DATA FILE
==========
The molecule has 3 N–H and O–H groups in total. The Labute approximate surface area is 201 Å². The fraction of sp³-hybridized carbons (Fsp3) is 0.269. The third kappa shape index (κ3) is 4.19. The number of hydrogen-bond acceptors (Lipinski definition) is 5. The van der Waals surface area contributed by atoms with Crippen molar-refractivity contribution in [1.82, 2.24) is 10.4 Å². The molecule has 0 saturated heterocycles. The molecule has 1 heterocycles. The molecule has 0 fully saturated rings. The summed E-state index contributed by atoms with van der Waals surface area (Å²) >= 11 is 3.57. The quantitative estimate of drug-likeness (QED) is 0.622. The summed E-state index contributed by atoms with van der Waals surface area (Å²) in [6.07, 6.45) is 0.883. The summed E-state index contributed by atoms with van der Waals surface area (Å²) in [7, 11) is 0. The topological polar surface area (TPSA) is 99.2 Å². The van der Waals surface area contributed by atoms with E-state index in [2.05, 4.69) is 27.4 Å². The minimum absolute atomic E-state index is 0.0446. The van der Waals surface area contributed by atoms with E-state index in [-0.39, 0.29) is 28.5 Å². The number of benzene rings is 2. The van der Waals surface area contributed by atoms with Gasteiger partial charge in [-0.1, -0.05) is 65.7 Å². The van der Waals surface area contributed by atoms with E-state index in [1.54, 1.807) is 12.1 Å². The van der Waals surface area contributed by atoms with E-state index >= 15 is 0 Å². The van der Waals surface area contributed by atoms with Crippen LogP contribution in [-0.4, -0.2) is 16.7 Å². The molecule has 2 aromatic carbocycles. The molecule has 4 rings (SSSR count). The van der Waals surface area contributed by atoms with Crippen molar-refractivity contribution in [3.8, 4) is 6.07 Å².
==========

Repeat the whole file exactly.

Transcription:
The molecule has 3 N–H and O–H groups in total. The Labute approximate surface area is 201 Å². The fraction of sp³-hybridized carbons (Fsp3) is 0.269. The third kappa shape index (κ3) is 4.19. The number of hydrogen-bond acceptors (Lipinski definition) is 5. The van der Waals surface area contributed by atoms with Crippen molar-refractivity contribution in [1.82, 2.24) is 10.4 Å². The molecule has 0 saturated heterocycles. The molecule has 1 heterocycles. The molecule has 0 fully saturated rings. The summed E-state index contributed by atoms with van der Waals surface area (Å²) >= 11 is 3.57. The quantitative estimate of drug-likeness (QED) is 0.622. The summed E-state index contributed by atoms with van der Waals surface area (Å²) in [6.07, 6.45) is 0.883. The summed E-state index contributed by atoms with van der Waals surface area (Å²) in [7, 11) is 0. The topological polar surface area (TPSA) is 99.2 Å². The van der Waals surface area contributed by atoms with E-state index in [2.05, 4.69) is 27.4 Å². The minimum absolute atomic E-state index is 0.0446. The van der Waals surface area contributed by atoms with E-state index in [-0.39, 0.29) is 28.5 Å². The number of benzene rings is 2. The van der Waals surface area contributed by atoms with Gasteiger partial charge in [-0.1, -0.05) is 65.7 Å². The van der Waals surface area contributed by atoms with E-state index in [1.54, 1.807) is 12.1 Å². The van der Waals surface area contributed by atoms with E-state index >= 15 is 0 Å². The van der Waals surface area contributed by atoms with Crippen LogP contribution in [-0.4, -0.2) is 16.7 Å². The molecule has 2 aromatic carbocycles. The molecule has 4 rings (SSSR count). The van der Waals surface area contributed by atoms with Crippen molar-refractivity contribution in [3.8, 4) is 6.07 Å².